by Rev. Jose Granados
These days of Lent we reread Israel’s departure from Egypt, when God delivered them from the scourge of plagues. The scene comes to life with the epidemic we are experiencing. And it reminds us that God is no stranger to anything that happens to us. “My times are in your hands” (Ps 31:15). Whoever lives everything from faith in the Creator, also lives the coronavirus from faith in the Creator.
Why the coronavirus, what are its causes and effects? The biologist or doctor can tell us about it, also the psychologist or the economist. But only faith gives the ultimate horizon that unifies partial views. The believer does not have all the answers, but knows who does. He knows Him and knows how to invoke Him, to help him live this hour with meaning. Believing in God means that our “why?” can become “what for?”
“In the program of the kingdom of God”, Saint John Paul II said, “suffering is present in the world to provoke love, to give birth to works of love for our neighbor” (Salvifici Doloris 30). The suffering of the virus is also present so that love is revived in us. Towards this love providence leads all things. So, whoever believes in providence does not respond with sloppiness or irresponsibility, but with the intelligence of love.
We wake up to love first because we discover how valuable our body-based relationships are. And it is that this virus is a threat to our common life. Because of it we are afraid to be together, to work together, we isolate ourselves … Thus, the virus hurts us in the heart of the human, which is the call to communion. But by contrast we learn at the same time the great good that is threatened. For we experience that we have no life if it is not life together. That we cannot flourish as solitary individuals, but only as members of a family, school, neighborhood … The virus unmasks the lie of individualism and testifies to the beauty of the common good.
And so, we awaken to love, secondly, because we suffer as our own the suffering and anguish of others. Pain unites us. In a way, we have all been infected with the virus because our community, city, nation has been infected. Hard times are coming for many families, for the elderly, for the most fragile. And pain will increase among us the works of love for our neighbor. The difficulty of physical contact will require an intelligent love that invents new forms of presence. Technological means will help us express that closeness and emotional support that, far from spreading the virus, vaccinate us against it.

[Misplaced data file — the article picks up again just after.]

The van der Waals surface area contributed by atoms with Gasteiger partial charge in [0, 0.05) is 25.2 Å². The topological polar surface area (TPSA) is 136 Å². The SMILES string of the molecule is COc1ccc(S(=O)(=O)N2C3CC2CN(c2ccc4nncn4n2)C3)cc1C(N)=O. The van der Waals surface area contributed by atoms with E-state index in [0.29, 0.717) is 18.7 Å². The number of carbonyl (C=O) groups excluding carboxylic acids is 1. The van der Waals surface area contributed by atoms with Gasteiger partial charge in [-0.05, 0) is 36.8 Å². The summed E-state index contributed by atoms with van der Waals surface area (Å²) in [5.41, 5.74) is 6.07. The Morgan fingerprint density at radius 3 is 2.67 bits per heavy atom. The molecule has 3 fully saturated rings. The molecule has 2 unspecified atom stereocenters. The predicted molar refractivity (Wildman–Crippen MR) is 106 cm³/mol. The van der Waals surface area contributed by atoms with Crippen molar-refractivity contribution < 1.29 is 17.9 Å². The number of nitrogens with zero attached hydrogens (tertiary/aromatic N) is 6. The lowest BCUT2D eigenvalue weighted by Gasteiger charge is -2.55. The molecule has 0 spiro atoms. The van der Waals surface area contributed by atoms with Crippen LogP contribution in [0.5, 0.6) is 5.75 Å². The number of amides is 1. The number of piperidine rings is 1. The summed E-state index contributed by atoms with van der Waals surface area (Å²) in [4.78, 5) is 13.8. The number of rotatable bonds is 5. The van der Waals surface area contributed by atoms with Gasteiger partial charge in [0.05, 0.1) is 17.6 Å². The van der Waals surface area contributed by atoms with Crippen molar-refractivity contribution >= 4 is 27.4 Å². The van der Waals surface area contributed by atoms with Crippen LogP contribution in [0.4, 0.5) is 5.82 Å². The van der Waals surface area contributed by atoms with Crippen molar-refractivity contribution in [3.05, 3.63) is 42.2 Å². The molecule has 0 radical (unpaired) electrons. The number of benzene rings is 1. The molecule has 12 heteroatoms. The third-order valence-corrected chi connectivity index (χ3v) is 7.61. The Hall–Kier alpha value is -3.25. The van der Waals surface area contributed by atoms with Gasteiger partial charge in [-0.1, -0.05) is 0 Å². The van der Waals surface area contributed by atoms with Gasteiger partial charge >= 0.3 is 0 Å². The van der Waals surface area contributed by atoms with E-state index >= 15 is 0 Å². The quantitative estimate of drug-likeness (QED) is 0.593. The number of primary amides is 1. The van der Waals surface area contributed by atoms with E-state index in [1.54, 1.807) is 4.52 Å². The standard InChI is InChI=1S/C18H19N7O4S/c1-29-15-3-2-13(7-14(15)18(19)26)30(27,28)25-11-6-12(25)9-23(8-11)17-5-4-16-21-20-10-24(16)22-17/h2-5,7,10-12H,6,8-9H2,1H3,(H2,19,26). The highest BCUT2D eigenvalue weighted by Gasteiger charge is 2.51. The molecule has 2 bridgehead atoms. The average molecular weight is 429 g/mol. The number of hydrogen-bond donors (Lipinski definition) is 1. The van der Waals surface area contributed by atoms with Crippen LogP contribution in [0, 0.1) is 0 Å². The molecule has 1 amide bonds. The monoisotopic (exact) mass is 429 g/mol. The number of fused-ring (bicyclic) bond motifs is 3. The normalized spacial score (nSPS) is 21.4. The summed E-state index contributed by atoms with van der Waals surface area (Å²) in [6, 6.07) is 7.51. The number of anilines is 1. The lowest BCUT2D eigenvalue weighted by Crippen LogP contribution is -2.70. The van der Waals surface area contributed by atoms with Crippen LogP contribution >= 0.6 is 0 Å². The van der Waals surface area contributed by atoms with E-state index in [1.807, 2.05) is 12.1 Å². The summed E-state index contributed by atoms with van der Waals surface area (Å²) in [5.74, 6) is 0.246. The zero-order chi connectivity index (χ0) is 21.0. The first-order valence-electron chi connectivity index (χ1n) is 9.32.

Waking up to love will also be, thirdly, waking up to new ways of working together. Because the pain of the virus, in addition to causing the disease, will be the pain of anxiety, of not knowing what to expect or how to get the thousand things out of everyday life, it will be the fatigue of redoing plans and enduring the wait. And the intelligent and creative love will be that of the teachers who do not interrupt their educational work or their support for the students, that of the parents who invent chores and games for their children, that of the shepherds who continue to bring food to their faithful, the one of families who inspire and share their creativity with other families.
In short, this creativity of love will make us discover that love has an inexhaustible source. And so, pain will awaken us to love, fourthly, if we turn our gaze to God, spring and channel of all love. The forced isolation of the virus can help delve into the big question about the “what for” of everything. The virus, threatening the breath of life that we breathe and the presence of those we love, invites us to ask ourselves about the ultimate secret of this breath of life and love. What is its origin and destiny? And the question will lead us to discover the face of that God who has wanted to respond to suffering, not with a theory, but with a presence: suffering with us. For He has become flesh, taking on our pain to heal it. And, in the sacraments of his body and blood, he has given us health.
Precisely at this time, access to the sacraments, especially the Eucharist, can be difficult. Let us remember, therefore, that the grace of God continues to act, even when we cannot go to Communion. For in every mass that a priest says, even if he is alone, we will all be present, and his grace will touch us. And faith in providence will arouse an intelligent love so that the Eucharist continues to be present in our lives. We will be able to reinforce the common prayer, the reading aloud of the word of God, the family prayer of Lauds or Vespers on Sunday, the invocation of Mary on the rosary …
It is possible that, as is already happening in our city, many must live this Lent from the fast of the Eucharist. It will be a saving pain if it awakens in us the love for the living bread that comes from heaven. If it teaches us that, deprived of the Eucharist, medicine of immortality, we cannot live. For in it is the resurrected body of Christ, already immune to any virus, and inexhaustible source of our life together. Thus, the threat of the virus will awaken in us, together with the concrete love for those who suffer, the hope of a full love that never ends. For the psalmist’s plea will sound new: “You shall not fear the terror of the night nor the arrow that flies by day because you have the Lord for your refuge and have made the Most High your stronghold” (Ps 91.5-6.9).
Nothing escapes the providence of God, and God relies on our prudence (which is the intelligence of love) to face the epidemic, supporting each other generously and creatively.